Tuesday, July 27, 2004

From the Victorville (California) Daily Press:
Writers can't tell if a phrase "sounds right" unless they have heard and read good English.No one knew this better than Lucretia Rhinelander Jones, Edith Wharton's mother.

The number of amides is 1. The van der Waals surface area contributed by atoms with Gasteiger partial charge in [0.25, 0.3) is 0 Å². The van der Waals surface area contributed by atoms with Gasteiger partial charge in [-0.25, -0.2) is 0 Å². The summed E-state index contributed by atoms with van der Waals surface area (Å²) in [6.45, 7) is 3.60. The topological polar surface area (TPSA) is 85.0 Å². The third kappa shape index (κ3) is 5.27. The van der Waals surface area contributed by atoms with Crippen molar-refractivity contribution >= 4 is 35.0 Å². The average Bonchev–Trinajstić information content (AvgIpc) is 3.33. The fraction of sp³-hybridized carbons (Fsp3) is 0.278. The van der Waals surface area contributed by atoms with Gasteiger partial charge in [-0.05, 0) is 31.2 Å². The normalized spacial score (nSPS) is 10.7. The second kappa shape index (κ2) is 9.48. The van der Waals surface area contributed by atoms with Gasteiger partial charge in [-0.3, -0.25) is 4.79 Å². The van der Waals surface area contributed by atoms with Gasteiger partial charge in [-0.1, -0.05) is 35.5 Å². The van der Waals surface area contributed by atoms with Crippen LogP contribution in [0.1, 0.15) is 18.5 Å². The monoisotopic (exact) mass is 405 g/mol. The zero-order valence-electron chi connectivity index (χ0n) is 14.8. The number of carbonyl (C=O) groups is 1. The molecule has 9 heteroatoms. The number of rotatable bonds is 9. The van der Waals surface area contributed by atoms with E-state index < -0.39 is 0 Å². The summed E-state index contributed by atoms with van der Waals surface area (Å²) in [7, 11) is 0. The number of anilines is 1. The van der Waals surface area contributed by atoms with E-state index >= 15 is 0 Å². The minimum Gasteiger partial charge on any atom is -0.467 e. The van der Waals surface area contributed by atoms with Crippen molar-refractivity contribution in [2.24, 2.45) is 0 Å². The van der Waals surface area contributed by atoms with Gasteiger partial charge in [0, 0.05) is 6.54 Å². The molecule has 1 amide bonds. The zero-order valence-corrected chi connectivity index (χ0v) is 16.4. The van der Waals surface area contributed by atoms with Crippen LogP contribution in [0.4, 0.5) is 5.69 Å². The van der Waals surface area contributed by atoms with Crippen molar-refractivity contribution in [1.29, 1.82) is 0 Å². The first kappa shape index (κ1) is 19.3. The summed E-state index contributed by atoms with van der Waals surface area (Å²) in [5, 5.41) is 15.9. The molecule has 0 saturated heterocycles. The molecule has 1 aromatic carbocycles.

In Chapter III of her autobiography, "A Backward Glance" (1934), Wharton wrote:"I was never allowed to read the popular American children's books of my day because, as my mother said, the children spoke bad English without the author's knowing it...."I remember it was only with reluctance, and because 'all the other children read them,' that my mother consented to my reading 'Little Women' and 'Little Men'; and my ears, trained to the fresh racy English of 'Alice in Wonderland,' 'The Water Babies' and 'The Princess and the Goblin,' were exasperated by the laxities of the great Louisa."If that sounds a mite too precious, consider a second reason why children's books are important: because they provide adventure and a safe place.

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